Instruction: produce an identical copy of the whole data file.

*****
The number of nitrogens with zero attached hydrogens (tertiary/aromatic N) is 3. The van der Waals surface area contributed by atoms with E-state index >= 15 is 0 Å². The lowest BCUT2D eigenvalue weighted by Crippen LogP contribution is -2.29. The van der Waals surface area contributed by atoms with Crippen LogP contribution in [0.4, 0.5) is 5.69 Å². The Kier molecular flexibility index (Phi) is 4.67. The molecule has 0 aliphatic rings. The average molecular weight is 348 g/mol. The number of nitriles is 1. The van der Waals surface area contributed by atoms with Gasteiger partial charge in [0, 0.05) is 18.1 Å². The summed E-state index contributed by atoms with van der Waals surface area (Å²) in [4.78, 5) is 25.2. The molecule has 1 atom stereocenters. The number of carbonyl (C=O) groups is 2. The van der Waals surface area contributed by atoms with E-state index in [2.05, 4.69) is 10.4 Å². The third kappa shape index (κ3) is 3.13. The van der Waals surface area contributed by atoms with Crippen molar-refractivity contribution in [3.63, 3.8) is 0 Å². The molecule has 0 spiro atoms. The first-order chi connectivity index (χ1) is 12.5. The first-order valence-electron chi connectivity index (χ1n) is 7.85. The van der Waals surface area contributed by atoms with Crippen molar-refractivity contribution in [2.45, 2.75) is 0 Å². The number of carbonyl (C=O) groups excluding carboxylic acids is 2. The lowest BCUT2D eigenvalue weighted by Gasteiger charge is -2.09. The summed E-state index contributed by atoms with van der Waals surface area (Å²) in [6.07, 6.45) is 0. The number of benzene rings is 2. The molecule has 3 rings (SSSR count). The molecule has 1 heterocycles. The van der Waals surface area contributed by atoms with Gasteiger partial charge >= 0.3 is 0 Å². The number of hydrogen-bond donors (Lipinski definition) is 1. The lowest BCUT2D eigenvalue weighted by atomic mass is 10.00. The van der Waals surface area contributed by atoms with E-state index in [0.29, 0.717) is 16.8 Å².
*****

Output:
The number of nitrogens with zero attached hydrogens (tertiary/aromatic N) is 3. The van der Waals surface area contributed by atoms with E-state index >= 15 is 0 Å². The lowest BCUT2D eigenvalue weighted by Crippen LogP contribution is -2.29. The van der Waals surface area contributed by atoms with Crippen LogP contribution in [0.4, 0.5) is 5.69 Å². The Kier molecular flexibility index (Phi) is 4.67. The molecule has 0 aliphatic rings. The average molecular weight is 348 g/mol. The number of nitriles is 1. The van der Waals surface area contributed by atoms with Gasteiger partial charge in [0, 0.05) is 18.1 Å². The summed E-state index contributed by atoms with van der Waals surface area (Å²) in [4.78, 5) is 25.2. The molecule has 1 atom stereocenters. The number of carbonyl (C=O) groups is 2. The van der Waals surface area contributed by atoms with E-state index in [2.05, 4.69) is 10.4 Å². The third kappa shape index (κ3) is 3.13. The van der Waals surface area contributed by atoms with Crippen molar-refractivity contribution in [3.63, 3.8) is 0 Å². The molecule has 0 spiro atoms. The first-order chi connectivity index (χ1) is 12.5. The first-order valence-electron chi connectivity index (χ1n) is 7.85. The van der Waals surface area contributed by atoms with Crippen molar-refractivity contribution in [2.45, 2.75) is 0 Å². The number of carbonyl (C=O) groups excluding carboxylic acids is 2. The lowest BCUT2D eigenvalue weighted by Gasteiger charge is -2.09. The summed E-state index contributed by atoms with van der Waals surface area (Å²) in [6.07, 6.45) is 0. The number of benzene rings is 2. The molecule has 3 rings (SSSR count). The molecule has 1 heterocycles. The van der Waals surface area contributed by atoms with Gasteiger partial charge >= 0.3 is 0 Å². The number of hydrogen-bond donors (Lipinski definition) is 1. The lowest BCUT2D eigenvalue weighted by atomic mass is 10.00. The van der Waals surface area contributed by atoms with E-state index in [0.29, 0.717) is 16.8 Å².